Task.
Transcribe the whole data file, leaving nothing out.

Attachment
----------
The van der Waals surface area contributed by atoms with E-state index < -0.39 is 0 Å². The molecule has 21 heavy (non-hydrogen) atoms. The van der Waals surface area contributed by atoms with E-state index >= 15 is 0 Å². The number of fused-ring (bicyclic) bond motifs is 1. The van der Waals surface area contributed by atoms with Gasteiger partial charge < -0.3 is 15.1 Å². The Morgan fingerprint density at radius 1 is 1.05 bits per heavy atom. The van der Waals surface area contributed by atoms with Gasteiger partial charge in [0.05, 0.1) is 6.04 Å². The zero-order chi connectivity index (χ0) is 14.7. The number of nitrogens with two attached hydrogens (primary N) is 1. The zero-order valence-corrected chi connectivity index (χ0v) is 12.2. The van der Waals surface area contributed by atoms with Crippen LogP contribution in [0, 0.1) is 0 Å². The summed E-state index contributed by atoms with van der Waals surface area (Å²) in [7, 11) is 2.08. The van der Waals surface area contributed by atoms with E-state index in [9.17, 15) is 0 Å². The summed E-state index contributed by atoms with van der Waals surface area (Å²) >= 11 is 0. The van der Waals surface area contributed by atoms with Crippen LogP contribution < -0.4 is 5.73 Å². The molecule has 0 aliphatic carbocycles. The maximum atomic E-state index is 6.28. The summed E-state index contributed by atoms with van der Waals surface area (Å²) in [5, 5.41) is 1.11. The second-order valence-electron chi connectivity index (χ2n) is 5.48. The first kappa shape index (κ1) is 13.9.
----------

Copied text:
The van der Waals surface area contributed by atoms with E-state index < -0.39 is 0 Å². The molecule has 21 heavy (non-hydrogen) atoms. The van der Waals surface area contributed by atoms with E-state index >= 15 is 0 Å². The number of fused-ring (bicyclic) bond motifs is 1. The van der Waals surface area contributed by atoms with Gasteiger partial charge < -0.3 is 15.1 Å². The Morgan fingerprint density at radius 1 is 1.05 bits per heavy atom. The van der Waals surface area contributed by atoms with Gasteiger partial charge in [0.05, 0.1) is 6.04 Å². The zero-order chi connectivity index (χ0) is 14.7. The number of nitrogens with two attached hydrogens (primary N) is 1. The zero-order valence-corrected chi connectivity index (χ0v) is 12.2. The van der Waals surface area contributed by atoms with Crippen LogP contribution in [0, 0.1) is 0 Å². The summed E-state index contributed by atoms with van der Waals surface area (Å²) in [7, 11) is 2.08. The van der Waals surface area contributed by atoms with E-state index in [9.17, 15) is 0 Å². The summed E-state index contributed by atoms with van der Waals surface area (Å²) >= 11 is 0. The van der Waals surface area contributed by atoms with Crippen LogP contribution < -0.4 is 5.73 Å². The molecule has 0 aliphatic carbocycles. The maximum atomic E-state index is 6.28. The summed E-state index contributed by atoms with van der Waals surface area (Å²) in [5, 5.41) is 1.11. The second-order valence-electron chi connectivity index (χ2n) is 5.48. The first kappa shape index (κ1) is 13.9.